My favourite thing about Rosario is the nightlife on the river. The whole city stretches along the big Rio Parana, and, while the downtown core remains practically empty on a Friday night, the river swarms with thousands of people! 
The first section of the river we waked through was upscale restaurants. At 11:30pmthese places are hitting prime time for dinner and drinks. Large outdoor areas are set up with tablecloth-covered plastic patio furniture so that groups can enjoy the still stifling temperatures with a cooler river breeze.  As we continued along we discovered the BBQ pit. Far below the walkway – which is several meters above the river level – are row upon row of picnic tables (all completely full with families, friends and good food). There are hundreds of BBQ pits set up along one wall for people to grill up their own food and have a meat cook-off! People brought boom boxes to blast tunes and everyone seemed to be enjoying the evening. Even further along we reached some stairs that brought our path down to water level. Couples lined the giant staircase, hiding in shadows, embracing one another and watching over the happenings below. At the bottom of the steps there was even more to do! Giant, graffiti-filled skate parks were packed with young kids trying out new tricks and showing off to their friends. Families gathered on blankets or lawn chairs on the grassy fields and caught up on their week. Everyone from young babies to grandparents were awake well into the morning, enjoying the lively river-life.  Many people fished off the edge of the walkway (on clearly marked no fishing zones) and EVERYONE shared mate with each other.

Even though I’ve been getting used to the late dinners, the mid-day siestas and having NOTHING open on Sundays, I’m still amazed by the late social aspects of South America. I can’t think of one place in Canada where thousands of families, young and old, friends and lovers will gather around EVERY night and socialize until well after midnight. And although this is still so foreign, I actually am really enjoying it!

We ended up spending 3 days in Rosario altogether. The first evening we went down to the water and joined in with the local nightlife. On the second day we had a “historic” day. I was a little disappointed in seeing Che Guevara’s birthplace. It was one of the top things to do on my list in Rosario, and I couldn’t believe all they had was a red sign outside the building he was born in that read “La casa natal de “Che” Guevara”. The building has now been turned into a bank. No museum, no plaque with something historic written on it… just a street sign.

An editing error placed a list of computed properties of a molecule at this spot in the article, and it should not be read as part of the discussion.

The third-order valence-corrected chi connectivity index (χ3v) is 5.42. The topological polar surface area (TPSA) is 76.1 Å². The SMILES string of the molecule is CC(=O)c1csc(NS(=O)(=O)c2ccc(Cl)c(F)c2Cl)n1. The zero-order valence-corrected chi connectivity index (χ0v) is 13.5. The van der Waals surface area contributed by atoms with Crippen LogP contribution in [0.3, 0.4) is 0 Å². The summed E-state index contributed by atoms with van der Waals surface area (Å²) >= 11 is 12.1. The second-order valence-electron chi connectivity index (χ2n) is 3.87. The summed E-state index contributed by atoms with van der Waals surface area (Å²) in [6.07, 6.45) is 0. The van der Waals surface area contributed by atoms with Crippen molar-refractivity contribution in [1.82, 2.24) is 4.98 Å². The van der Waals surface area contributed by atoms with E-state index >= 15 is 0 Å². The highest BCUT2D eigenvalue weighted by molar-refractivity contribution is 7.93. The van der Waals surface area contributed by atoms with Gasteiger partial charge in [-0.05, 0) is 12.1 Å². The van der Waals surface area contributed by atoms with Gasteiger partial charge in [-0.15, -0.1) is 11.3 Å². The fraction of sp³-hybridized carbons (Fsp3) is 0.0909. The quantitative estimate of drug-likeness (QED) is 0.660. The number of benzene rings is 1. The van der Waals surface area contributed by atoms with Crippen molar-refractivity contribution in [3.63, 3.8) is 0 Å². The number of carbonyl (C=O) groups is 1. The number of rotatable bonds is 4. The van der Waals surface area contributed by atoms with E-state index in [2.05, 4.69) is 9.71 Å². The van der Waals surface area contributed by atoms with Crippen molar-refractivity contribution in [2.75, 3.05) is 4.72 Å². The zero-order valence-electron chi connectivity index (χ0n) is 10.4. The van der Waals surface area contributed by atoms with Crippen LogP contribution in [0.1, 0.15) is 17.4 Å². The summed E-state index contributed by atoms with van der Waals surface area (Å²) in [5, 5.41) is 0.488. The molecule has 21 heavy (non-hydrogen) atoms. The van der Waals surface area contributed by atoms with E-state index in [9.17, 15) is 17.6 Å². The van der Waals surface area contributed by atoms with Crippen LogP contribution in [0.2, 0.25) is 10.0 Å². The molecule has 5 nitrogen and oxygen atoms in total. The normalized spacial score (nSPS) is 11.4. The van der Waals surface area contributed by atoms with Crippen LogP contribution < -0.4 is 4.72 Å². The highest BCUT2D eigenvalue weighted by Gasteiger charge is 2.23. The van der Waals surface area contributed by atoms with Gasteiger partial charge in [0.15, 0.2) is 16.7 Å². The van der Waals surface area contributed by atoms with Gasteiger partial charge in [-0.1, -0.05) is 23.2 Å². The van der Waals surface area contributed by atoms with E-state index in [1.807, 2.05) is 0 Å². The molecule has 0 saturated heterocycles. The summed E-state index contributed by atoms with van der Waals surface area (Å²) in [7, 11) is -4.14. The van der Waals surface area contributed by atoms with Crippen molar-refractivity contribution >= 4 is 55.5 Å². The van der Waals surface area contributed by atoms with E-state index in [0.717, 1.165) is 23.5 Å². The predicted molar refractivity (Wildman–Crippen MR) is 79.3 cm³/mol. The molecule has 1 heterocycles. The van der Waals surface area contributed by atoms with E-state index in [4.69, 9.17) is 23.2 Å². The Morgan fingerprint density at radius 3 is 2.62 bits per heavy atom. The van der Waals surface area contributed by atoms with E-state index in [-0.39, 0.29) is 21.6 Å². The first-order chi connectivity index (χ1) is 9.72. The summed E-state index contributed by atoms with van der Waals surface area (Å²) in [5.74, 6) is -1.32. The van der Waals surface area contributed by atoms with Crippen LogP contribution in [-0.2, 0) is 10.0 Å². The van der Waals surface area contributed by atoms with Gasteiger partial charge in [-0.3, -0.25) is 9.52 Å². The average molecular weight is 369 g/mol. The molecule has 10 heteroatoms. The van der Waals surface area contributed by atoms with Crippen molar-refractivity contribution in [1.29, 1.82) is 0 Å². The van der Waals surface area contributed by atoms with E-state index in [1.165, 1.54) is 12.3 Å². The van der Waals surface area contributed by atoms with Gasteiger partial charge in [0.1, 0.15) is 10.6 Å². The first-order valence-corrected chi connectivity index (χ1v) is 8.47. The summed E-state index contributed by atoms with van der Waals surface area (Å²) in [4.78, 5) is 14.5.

The creator of the Argentinean flag, also from Rosario, was a completely different story. He had a huge 2 block squared monument for him! Giant columns with a huge, eternally burning, cauldron stood in front of a marble courtyard. On the other side of the courtyard was a massive building with larger than life statues of angels and warrior motifs along the walls. For 75cents you could take an elevator up the 20-story building and get a great view of the city and surrounding river. Worth it for photos for sure!

Our third day was a beach day, the temperature finally cooled to a MUCH more comfortable 33 degrees and was overcast (which tricked me into burning again, even with loads of sunscreen on). It was a perfect way to spend the day after a little too much beer, vino, cards and dancing the night before; also, it was a relaxing way to spend Nikki’s last day with us (so sad!). 
We took it easy that night to be up early for the bus this morning.

Adam and I had no clue this morning where we would be sleeping tonight. We figured we’d just head to the bus station and look for another city north of here. When we found out at 10:30 this morning that the next bus headed in our direction was at 4:45pm we were slightly deterred. We had hoped to spend the night somewhere near Posadas, but to no avail! So we found a bus at 2:30 to Iguazu Falls and picked that one.  We then spent a few hours in the air conditioned McDonald’s across the street, played a few games of our 4-month long crib competition (Loser buys full steak dinner in Buenos Aires at La Cabrera on our last night) and then hopped on the bus… for EIGHTTEEN HOURS!! Looks like “where I’ll be spending the night” is in this chair, with a baby behind me, and the worst movie choices in the history of the world. On the upside, we have been fed dinner, which was a total bonus! Unfortunately, It was a strange mix of what I think was a chicken breast with lemon (Nikki will get a kick out of this – “when you’re really craving a sandwich, get a piece of chicken with lemon”) and a weird slice of a wrap with cheese and ham.  Maybe it was an olive: something salty anyways. Then there was a stale bun with a slice of ham stuck to it, but the ham tasted like it was doused with sugar. Not sure why. There was also another rock hard bun, and a strange cookie that was dipped in yogurt? White chocolate? Not sure, nothing had any flavor in it. Adam swears the cookie was the best part, but I took one bite then passed it over. To compare, I would eat airplane food everyday of my life rather than look at that meal one more time. Needless to say, I’ve called dibs on the bathroom first when we get food poisoning, so Adam’s shit out of luck on that front.
  Anyways, I’ve now been on the bus for a little over 8.5 hours and I really think my years sitting in a car, working at BC Ferries, has prepared me well for South American bus rides! Unfortunately, sleeping on moving vehicles is NOT my forte, so Adam has promised to drug me up with sleeping pills so I can function tomorrow when we are dropped off in Iguazu at 9am.  These falls better be all their cracked up to be…
Wish me luck!

(As a side note, the bus took 20 hours, but we arrived safely!)